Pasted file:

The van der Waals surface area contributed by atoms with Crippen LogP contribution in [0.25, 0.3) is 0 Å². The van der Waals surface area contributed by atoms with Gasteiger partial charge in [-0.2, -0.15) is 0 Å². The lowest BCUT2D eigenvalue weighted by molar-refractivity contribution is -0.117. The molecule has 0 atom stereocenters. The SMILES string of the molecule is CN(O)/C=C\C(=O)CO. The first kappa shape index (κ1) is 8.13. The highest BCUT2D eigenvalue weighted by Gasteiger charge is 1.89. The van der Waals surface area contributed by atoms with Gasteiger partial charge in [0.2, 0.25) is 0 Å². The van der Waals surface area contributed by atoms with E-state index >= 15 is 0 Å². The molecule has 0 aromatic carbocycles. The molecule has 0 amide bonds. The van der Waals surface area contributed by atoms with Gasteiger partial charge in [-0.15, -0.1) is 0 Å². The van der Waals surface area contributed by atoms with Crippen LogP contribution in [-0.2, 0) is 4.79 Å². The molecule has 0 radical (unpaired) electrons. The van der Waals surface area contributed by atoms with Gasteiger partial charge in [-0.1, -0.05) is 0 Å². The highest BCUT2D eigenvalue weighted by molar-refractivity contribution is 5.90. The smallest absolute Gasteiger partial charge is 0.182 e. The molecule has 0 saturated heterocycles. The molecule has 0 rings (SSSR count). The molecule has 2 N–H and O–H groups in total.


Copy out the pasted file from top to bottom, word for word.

The van der Waals surface area contributed by atoms with Crippen LogP contribution in [0.25, 0.3) is 0 Å². The van der Waals surface area contributed by atoms with Gasteiger partial charge in [-0.2, -0.15) is 0 Å². The lowest BCUT2D eigenvalue weighted by molar-refractivity contribution is -0.117. The molecule has 0 atom stereocenters. The SMILES string of the molecule is CN(O)/C=C\C(=O)CO. The first kappa shape index (κ1) is 8.13. The highest BCUT2D eigenvalue weighted by Gasteiger charge is 1.89. The van der Waals surface area contributed by atoms with Gasteiger partial charge in [0.2, 0.25) is 0 Å². The van der Waals surface area contributed by atoms with E-state index >= 15 is 0 Å². The molecule has 0 aromatic carbocycles. The molecule has 0 amide bonds. The van der Waals surface area contributed by atoms with Gasteiger partial charge in [-0.15, -0.1) is 0 Å². The van der Waals surface area contributed by atoms with Crippen LogP contribution in [-0.2, 0) is 4.79 Å². The molecule has 0 radical (unpaired) electrons. The van der Waals surface area contributed by atoms with Gasteiger partial charge in [-0.1, -0.05) is 0 Å². The highest BCUT2D eigenvalue weighted by molar-refractivity contribution is 5.90. The smallest absolute Gasteiger partial charge is 0.182 e. The molecule has 0 saturated heterocycles. The molecule has 0 rings (SSSR count). The molecule has 2 N–H and O–H groups in total.